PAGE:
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JGM
JGM, Solicitor
Category: Scots Law
Satisfied Customers: 11150
Experience:  30 years as a practising solicitor.
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I am attempting to Voluntarily Terminate a PCP agreement

Customer Question

Hi. I am attempting to Voluntarily Terminate a PCP agreement on a car. The finance company have indicated they intend to charge for excess mileage under the Common Law of Misrepresentation, but I don't believe this to be enforceable. Any advice would be much appreciated. Thanks.
Submitted: 1 year ago.
Category: Scots Law
Expert:  JGM replied 1 year ago.
Can you explain your situation a little more and let me know precisely what the position is as regards ***** ***** issue and the content of any correspondence you have had.
Customer: replied 1 year ago.
I have indicated to the finance company that I would like to VT my PCP agreement. They have given me the payment required to reach the 50% Total Amount Payable, but have said that due to our agreement, they will charge for any excess mileage over and above the contracted 5000 per year. At this point the mileage (as per agreement) should be ~ 11,000, but there is actually 27,500 on the vehicle at the moment.I have attached the chain of emails to the finance company, along with my initial letter, and what I intended to say in response to the last email. I am unsure if my understanding of the law in question is correct, so I was looking for some advice.Thank you.
Customer: replied 1 year ago.
I would also like to note that I believed the mileage allowance on the agreement to be 10,000 per annum, but I recently discovered it was 5000. I don't believe this was made abundantly clear when negotiating the deal.
Expert:  JGM replied 1 year ago.
Thanks, I've read all of this. What does the agreement you have say about mileage? You say it says 10000 and they say 5000. If someone misrepresents something that the other party relies on when entering into a contract then an action for damages for misrepresentation is competent (if the party has suffered loss) but there has to be evidence of misrepresentation and so far that is lacking in what I have seen.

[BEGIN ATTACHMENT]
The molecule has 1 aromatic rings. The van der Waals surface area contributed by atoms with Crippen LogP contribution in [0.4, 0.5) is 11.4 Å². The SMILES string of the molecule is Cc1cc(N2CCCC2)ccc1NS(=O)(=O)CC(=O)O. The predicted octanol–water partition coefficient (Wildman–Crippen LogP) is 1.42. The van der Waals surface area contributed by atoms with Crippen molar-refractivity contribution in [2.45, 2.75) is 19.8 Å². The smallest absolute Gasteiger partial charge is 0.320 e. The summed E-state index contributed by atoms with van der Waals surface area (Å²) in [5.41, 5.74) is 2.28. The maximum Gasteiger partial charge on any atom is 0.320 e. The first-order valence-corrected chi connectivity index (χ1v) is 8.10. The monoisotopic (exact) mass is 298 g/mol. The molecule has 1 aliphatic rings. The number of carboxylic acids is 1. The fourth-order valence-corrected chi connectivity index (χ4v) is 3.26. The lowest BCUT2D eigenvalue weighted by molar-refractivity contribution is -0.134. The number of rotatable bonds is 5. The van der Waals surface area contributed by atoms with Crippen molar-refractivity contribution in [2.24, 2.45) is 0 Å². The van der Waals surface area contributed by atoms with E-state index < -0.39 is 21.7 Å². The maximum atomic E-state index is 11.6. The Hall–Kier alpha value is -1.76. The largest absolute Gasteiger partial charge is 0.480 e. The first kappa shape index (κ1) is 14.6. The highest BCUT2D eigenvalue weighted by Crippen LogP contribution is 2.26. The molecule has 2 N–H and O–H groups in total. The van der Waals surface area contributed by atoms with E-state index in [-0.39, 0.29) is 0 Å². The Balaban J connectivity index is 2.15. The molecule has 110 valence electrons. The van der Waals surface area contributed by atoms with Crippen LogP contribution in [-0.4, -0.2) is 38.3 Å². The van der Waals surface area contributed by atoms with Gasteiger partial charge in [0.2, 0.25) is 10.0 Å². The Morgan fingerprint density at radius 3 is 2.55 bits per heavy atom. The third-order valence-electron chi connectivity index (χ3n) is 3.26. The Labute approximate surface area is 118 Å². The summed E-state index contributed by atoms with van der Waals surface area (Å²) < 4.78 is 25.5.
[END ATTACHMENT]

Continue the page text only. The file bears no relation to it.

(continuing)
Customer: replied 1 year ago.
The agreement actually says 5000 miles, but both myself and my fiancée were under the impression that we agreed to 10,000.However, my issue specifically relates to paying an excess mileage charge, in that the agreement (as all others I believe) says "You have the right to return the vehicle, and if you have paid 50% of the total amount payable, and have taken reasonably good care of the vehicle, there will be nothing left to pay".I read this as it is written, and as such, I don't believe I should be paying an excess mileage charge, as the mileage is irrelevant in respect of "reasonable care".
Expert:  JGM replied 1 year ago.
Any claim by the owner has to be based on an argument that by exceeding the contractual mileage you haven't taken reasonable care of the vehicle. They would have to establish that by way of a comparative valuation of the vehicle I would imagine although a look through Westlaw shows up no cases on all fours with yours and nothing which says that mileage is irrelevant in respect of reasonable care. You might want to have a look at section 132 (1)(b)of the Act which allows you to go to court for an order that you have no further obligation under the Act. I'll continue to look for any cases that might assist you and I will let you know if I find anything. As regards ***** ***** again they would have to establish loss with reference to the value of the vehicle.